What is Personalization?
Personalization is the process of tailoring communications or customer experiences taking into account the unique aspects of each individual. You can apply personalization on any digital channel if you have access to customer data, including name, address, shopping habits, products purchased, preferences, behavioral data, etc.
Types of Personalization
Personalization strategies differ depending on the level of personalization required. For example, some personalization is one-to-one, meaning it’s directly related to the customer’s specific information. Other times, personalization is applied using a segmented approach, where you define a set of characteristics or customer attributes. Customers whose personal data puts them into the segment receive a personalized experience.
Personalization can be as simple as having a person’s name in an email (Hi, John) or as intimate as including the details of a person’s recent purchase or web browsing in that email. It could also include showing particular product promotions on a website based on a person’s past purchases, or sending special promotions via SMS or a mobile application.
Other examples of personalization include:
- Product recommendations based on past purchases or web browsing
- Product promotion on the website based on the visitor’s location
- An email offer to a segment of customers who own a particular product
- SMS notifications about a sale for a product a customer is interested in purchasing
- Communicating with a customer post-purchase to ensure they are happy and have no issues with what they bought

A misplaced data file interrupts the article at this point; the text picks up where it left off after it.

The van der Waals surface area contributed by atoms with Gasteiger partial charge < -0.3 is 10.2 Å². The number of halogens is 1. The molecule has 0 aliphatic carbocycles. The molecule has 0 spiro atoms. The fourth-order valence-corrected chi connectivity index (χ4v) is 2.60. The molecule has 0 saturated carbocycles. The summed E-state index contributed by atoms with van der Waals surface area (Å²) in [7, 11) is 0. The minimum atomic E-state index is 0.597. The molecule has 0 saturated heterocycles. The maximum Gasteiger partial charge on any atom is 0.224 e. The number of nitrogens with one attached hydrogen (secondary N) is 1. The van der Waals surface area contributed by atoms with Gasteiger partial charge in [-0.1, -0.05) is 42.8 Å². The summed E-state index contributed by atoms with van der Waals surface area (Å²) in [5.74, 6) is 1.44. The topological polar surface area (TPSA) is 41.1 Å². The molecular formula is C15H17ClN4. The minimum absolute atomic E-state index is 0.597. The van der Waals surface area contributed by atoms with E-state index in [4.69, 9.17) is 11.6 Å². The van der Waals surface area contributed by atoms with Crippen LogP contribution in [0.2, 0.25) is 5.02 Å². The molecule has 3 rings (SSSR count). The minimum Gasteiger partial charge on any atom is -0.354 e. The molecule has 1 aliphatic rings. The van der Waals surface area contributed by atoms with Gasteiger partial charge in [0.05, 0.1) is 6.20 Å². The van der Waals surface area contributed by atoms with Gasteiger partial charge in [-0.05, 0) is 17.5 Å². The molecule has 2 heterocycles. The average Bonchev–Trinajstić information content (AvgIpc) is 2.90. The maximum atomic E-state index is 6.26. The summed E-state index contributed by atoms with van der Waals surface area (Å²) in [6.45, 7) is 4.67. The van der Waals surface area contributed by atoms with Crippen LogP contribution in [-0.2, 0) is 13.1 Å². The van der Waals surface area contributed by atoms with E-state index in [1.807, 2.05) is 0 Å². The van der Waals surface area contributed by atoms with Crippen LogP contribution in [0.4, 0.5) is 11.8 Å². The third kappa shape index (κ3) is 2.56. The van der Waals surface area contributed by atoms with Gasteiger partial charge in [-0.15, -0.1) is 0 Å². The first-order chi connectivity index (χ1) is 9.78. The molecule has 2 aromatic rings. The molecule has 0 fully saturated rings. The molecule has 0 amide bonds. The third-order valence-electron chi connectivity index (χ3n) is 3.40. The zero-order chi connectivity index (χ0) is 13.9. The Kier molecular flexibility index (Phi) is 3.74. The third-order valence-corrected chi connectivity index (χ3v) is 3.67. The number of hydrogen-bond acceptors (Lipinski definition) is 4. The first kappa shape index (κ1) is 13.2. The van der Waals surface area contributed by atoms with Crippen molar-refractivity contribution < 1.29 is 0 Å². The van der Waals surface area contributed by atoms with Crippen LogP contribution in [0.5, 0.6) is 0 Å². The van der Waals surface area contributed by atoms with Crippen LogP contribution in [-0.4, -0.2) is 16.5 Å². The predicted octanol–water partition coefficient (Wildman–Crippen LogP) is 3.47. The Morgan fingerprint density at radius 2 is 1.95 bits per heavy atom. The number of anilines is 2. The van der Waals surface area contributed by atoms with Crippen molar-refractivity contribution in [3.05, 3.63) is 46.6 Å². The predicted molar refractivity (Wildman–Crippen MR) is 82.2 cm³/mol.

Building Personalized Experiences
Many consumers expect some type of personalized experience from the brands they engage with regularly. A McKinsey research study found that 76% of consumers are more likely to purchase from a brand that personalizes. They want to know that the brand understands who they are and their needs and does not send irrelevant messages or offers. That means brands need to provide some degree of personalization to their customers and prospects. And they need data to provide that personalization.
Zero-party and first-party data include information about each customer collected directly from interactions with the customer. It’s this data that customers expect a brand to use to personalize the experiences. Second-party and third-party data comes from partners and other third parties. Depending on the data sources and their reliability, second- and third-party data may not always be the best to leverage directly for personalization unless it’s carefully combined with first-party data.
The Challenges of Personalization for Retailers & Brands
When, where, and how a brand or retailer should personalize the customer experience is often debated. Sometimes brands go too far personalizing experiences to the point of feeling like the brand is stalking its customers and prospects. On the other hand, sometimes they don’t go far enough. (For example, putting a customer’s name in an email is not true personalization.)
Companies have provided personalized experiences for many years to varying success. However, they face new challenges with the end of third-party cookies that track consumers across websites. As a result, brands have had to rethink their personalization strategies and focus on the importance of collecting and leveraging zero-party and first-party data that customers willingly provide.
With the continued growth of customer data available, brands and retailers have more opportunities to understand their customers better and improve their experiences in a way that makes customers feel known and supported. Brands and retailers that choose not to personalize at all will quickly find themselves losing both profits and consumer mindshare.